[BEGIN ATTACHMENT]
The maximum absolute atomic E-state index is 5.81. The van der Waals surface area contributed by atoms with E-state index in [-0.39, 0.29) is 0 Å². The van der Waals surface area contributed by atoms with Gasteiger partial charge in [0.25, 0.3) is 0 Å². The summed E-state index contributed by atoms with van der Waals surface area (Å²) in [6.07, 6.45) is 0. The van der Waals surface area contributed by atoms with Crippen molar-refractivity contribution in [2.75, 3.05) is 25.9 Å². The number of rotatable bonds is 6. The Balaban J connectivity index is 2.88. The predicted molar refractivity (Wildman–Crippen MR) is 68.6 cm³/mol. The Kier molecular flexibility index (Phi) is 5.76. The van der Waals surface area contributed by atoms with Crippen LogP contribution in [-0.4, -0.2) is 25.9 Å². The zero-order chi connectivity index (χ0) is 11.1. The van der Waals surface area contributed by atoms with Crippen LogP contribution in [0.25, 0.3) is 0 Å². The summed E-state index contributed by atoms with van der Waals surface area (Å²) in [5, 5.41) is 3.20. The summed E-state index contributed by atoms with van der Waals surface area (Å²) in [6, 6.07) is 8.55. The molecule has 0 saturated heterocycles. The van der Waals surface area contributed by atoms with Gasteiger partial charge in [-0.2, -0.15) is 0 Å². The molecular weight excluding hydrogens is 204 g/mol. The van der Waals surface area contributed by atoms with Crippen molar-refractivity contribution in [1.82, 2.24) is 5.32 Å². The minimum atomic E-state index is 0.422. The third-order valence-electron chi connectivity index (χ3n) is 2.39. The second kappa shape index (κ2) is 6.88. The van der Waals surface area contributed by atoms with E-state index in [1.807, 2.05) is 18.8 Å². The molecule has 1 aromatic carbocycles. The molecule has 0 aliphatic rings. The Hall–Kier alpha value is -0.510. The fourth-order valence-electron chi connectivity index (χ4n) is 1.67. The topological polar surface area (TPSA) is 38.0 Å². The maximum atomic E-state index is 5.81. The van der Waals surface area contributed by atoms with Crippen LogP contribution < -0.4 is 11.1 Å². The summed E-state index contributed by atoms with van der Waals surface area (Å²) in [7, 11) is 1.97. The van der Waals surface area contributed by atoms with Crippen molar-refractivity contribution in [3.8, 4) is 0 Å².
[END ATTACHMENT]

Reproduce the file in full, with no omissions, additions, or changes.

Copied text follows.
The maximum absolute atomic E-state index is 5.81. The van der Waals surface area contributed by atoms with E-state index in [-0.39, 0.29) is 0 Å². The van der Waals surface area contributed by atoms with Gasteiger partial charge in [0.25, 0.3) is 0 Å². The summed E-state index contributed by atoms with van der Waals surface area (Å²) in [6.07, 6.45) is 0. The van der Waals surface area contributed by atoms with Crippen molar-refractivity contribution in [2.75, 3.05) is 25.9 Å². The number of rotatable bonds is 6. The Balaban J connectivity index is 2.88. The predicted molar refractivity (Wildman–Crippen MR) is 68.6 cm³/mol. The Kier molecular flexibility index (Phi) is 5.76. The van der Waals surface area contributed by atoms with Crippen LogP contribution in [-0.4, -0.2) is 25.9 Å². The zero-order chi connectivity index (χ0) is 11.1. The van der Waals surface area contributed by atoms with Crippen LogP contribution in [0.25, 0.3) is 0 Å². The summed E-state index contributed by atoms with van der Waals surface area (Å²) in [5, 5.41) is 3.20. The summed E-state index contributed by atoms with van der Waals surface area (Å²) in [6, 6.07) is 8.55. The molecule has 0 saturated heterocycles. The van der Waals surface area contributed by atoms with Gasteiger partial charge in [-0.2, -0.15) is 0 Å². The molecular weight excluding hydrogens is 204 g/mol. The van der Waals surface area contributed by atoms with Crippen molar-refractivity contribution in [1.82, 2.24) is 5.32 Å². The minimum atomic E-state index is 0.422. The third-order valence-electron chi connectivity index (χ3n) is 2.39. The second kappa shape index (κ2) is 6.88. The van der Waals surface area contributed by atoms with E-state index in [1.807, 2.05) is 18.8 Å². The molecule has 1 aromatic carbocycles. The molecule has 0 aliphatic rings. The Hall–Kier alpha value is -0.510. The fourth-order valence-electron chi connectivity index (χ4n) is 1.67. The topological polar surface area (TPSA) is 38.0 Å². The maximum atomic E-state index is 5.81. The van der Waals surface area contributed by atoms with Crippen LogP contribution < -0.4 is 11.1 Å². The summed E-state index contributed by atoms with van der Waals surface area (Å²) in [7, 11) is 1.97. The van der Waals surface area contributed by atoms with Crippen molar-refractivity contribution in [3.8, 4) is 0 Å².